Ryan Carlson is one of 13 professional male dancers in Magic Mike Live Las Vegas, a semi-scripted dance revue billed with the promise of “women’s empowerment.
Magic Mike Live is the most recent addition to an empire Tatum has built on his stripper past, and today is the second day of technical rehearsals for the revue. Carlson already has 13 years of dance experience under his not-present-at-this-moment belt. The acting that will be required of him poses a new challenge he must overcome by the show’s March 30 debut. Luckily, he’s got a pretty good teacher.
Up until February, Carlson, 25, was living in his native Jacksonville, Florida, working as many as three jobs to support his 2-year-old daughter. “A little over two years ago, I heard they were doing a show, but I had just committed to stop dancing at that point because of my daughter,” he says. “A year later, I heard about it again. I was itching to dance, but I just didn’t have the money [to travel to the audition].” Then, New York talent agent Lakey Wolff contacted Carlson before Magic Mike Live’s final auditions in December 2016. “I had never had an agent. I told her, ‘I just can’t afford it.’ She paid for me to come and audition, and I booked it. I’m so thankful.”
“It’s not an in-your-face, guys-ripping-their-shirts-off, crotch-in-your-face [show]. No matter how sexy a girl might think a guy is standing still or in a picture, being in a dance show and not being able to dance is not sexy.” – Ryan Carlson, dancer
The cure to the common male revue?
The Vegas production has been a long time coming with at least two years of development. After Tatum appeared on Ellen in September, the show has sold more than 25,000 advance tickets.
“Channing has been there every day. He’s played a huge part in this and is involved in most every decision we make, just like a regular director,” says Alison Faulk, choreographer and co-director. “Chan always said he would never make a third movie, but this kind of is that third movie, the natural progression of things. We’ve been rehearsing and working so long that we’re really excited to see the audience react.”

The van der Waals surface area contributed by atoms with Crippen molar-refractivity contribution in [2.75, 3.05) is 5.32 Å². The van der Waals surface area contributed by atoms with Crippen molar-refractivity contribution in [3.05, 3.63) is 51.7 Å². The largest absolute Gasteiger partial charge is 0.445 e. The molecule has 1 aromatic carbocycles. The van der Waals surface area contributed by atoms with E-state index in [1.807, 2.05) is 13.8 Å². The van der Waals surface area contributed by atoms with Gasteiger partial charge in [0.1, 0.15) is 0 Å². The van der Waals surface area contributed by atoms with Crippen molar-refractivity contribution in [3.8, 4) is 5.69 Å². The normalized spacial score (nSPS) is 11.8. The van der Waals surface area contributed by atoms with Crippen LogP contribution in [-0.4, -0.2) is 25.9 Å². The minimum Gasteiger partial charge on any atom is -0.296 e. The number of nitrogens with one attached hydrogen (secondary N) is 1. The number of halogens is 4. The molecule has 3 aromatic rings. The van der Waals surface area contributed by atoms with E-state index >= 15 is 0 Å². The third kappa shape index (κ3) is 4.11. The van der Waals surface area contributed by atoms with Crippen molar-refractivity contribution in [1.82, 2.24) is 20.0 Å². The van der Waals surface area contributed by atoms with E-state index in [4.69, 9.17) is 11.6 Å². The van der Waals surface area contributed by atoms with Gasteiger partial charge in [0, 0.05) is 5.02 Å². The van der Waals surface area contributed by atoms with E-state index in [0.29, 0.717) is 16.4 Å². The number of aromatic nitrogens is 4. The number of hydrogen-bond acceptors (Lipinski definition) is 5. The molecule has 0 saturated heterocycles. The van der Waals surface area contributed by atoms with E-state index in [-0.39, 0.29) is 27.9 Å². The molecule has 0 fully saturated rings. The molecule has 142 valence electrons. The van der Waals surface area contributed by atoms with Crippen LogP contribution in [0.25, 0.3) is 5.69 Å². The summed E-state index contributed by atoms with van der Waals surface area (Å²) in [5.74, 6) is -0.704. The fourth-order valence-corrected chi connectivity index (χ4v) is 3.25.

A big part of the films’ appeal lies in Tatum’s talent as a dancer, that he’s not just an actor playing the role of a stripper. The show’s long, intense recruiting and audition process resulted in a cast stocked with standout performers, including veteran choreographer Luke Broadlick, who opens the show as a sort of dance captain. He says it’s hard to compare Magic Mike to other male revues, or any other Vegas shows, period.
“All I think of from those shows is seeing a dude in a bowtie and skinny pants and long ’80s hair doing kicks and turns and stuff. That’s the only depiction I knew,” he says. “I wouldn’t consider it that type of show, with the production we have and the choreography we’re doing.”
So could it be closer to something like what hip-hop dance phenoms the Jabbawockeez are doing at MGM Grand? “That level of creativity and dopeness is definitely in this show, but the sexy aspect is also way above what you’ll see [in Las Vegas],” Broadlick says. “It’s just a more creative way of really showcasing the guys and letting them present themselves to the women. We’re not just onstage doing a song and you’re throwing money. It’s really engaging, a fully immersive experience versus a show. It’s hard to compare.”